The Paulinus Project

Recently, there has been a remarkable resurgence in the interest in pilgrimage. There are now a vast number of websites and publications for pilgrims to access.
In our increasingly secular times, some scholars argue that involvement in pilgrimage increases as church going diminishes. Whatever the truth, 6,000 shrines and sites in Western Europe, including Britain, now draw in as many as a hundred million pilgrims annually. In 2000, there were 13 recognised pilgrim routes around Britain.
What appears to be emerging is a new style of pilgrimage for the 21st century.
Tina Clayton, In the Footsteps of Paulinus 

Tina Clayton is a teacher and academic. Three years ago she and her husband Stuart were researching early Christianity in the north of Britain, out of personal curiosity. They became ‘side-tracked’ into looking at Augustine, and then stumbled across the fascinating, little-known figure of Paulinus. It was a tantalising diversion, so they decided to follow it. And as they ventured further down the path, clear and astonishing patterns started to emerge. What had started as a diversion now became the journey – and a whole pilgrimage in its own right.

They knew that Paulinus had covered remarkable distances on his missionary travels, and he is documented to have been to Whalley in Lancashire and Dewsbury in Yorkshire. The question was, which route did he take between the two? It became evident that he would have steered clear of the inhospitable and inaccessible lands of what is now central Lancashire and Yorkshire, so they realised that he had probably crossed the South Pennines. But where?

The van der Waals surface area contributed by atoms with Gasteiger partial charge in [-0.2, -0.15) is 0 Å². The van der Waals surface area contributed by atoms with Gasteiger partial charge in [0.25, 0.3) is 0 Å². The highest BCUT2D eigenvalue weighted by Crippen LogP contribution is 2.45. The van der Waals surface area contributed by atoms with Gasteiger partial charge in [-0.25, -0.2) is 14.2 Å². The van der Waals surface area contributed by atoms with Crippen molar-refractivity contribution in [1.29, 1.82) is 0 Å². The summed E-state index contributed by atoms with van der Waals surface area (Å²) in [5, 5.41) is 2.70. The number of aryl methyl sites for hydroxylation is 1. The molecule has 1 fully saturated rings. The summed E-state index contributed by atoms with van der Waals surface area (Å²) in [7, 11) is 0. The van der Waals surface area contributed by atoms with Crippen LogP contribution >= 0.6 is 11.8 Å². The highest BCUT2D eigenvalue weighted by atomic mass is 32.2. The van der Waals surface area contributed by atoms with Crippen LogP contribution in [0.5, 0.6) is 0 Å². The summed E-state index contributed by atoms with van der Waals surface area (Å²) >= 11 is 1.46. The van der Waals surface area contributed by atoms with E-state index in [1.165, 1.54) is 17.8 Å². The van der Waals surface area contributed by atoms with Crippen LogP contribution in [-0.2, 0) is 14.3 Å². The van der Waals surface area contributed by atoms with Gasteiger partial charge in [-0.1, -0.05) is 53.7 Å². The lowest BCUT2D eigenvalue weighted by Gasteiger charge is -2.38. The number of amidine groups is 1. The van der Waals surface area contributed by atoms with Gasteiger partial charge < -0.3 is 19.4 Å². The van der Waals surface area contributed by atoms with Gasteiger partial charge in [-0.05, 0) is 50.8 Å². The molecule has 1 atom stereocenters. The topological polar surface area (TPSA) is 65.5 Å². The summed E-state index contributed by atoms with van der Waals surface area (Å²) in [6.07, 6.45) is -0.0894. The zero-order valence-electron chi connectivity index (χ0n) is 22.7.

Wherever he had taken the Christian message, Paulinus had erected a cross. There is a line of them – with one at Whalley and another at Dewsbury. But were there missing links between the two? Incredibly, their home town of Todmorden turned out to be a link, when Tina and Stuart realised that a simple stone cross in the tiny settlement of Shore, above Cornholme, is almost certain to be one of the Paulinus Crosses. It was a thrilling discovery, that meant that Tina and Stuart were able to trace Paulinus’s missionary routes around King Edwin’s Northumbria.
In the three years since making their discovery, Tina has devoted her spare time to writing a book about Paulinus and pilgrimage in the widest sense. Meanwhile calligrapher and illustrator Stuart has created beautiful and intricate maps, in the style of 18th-century strip maps, to go alongside her words. He has created three overview maps for the three possible routes, as well as 14 route maps – for walkers, drivers, cyclists and even boaters!
Together with the people of their church, St Mary’s Todmorden, Tina and Stuart are also ensuring that the Pilgrimage and Heritage Trail is brought to life for modern-day pilgrims. All this hard work will come to fruition on the last weekend of August, with the launch of the modern-day Paulinus Way, when the first group of pilgrims will set off to retrace the missionary’s footsteps to York. They will be greeted a week and 65 miles later by the Archbishop of York.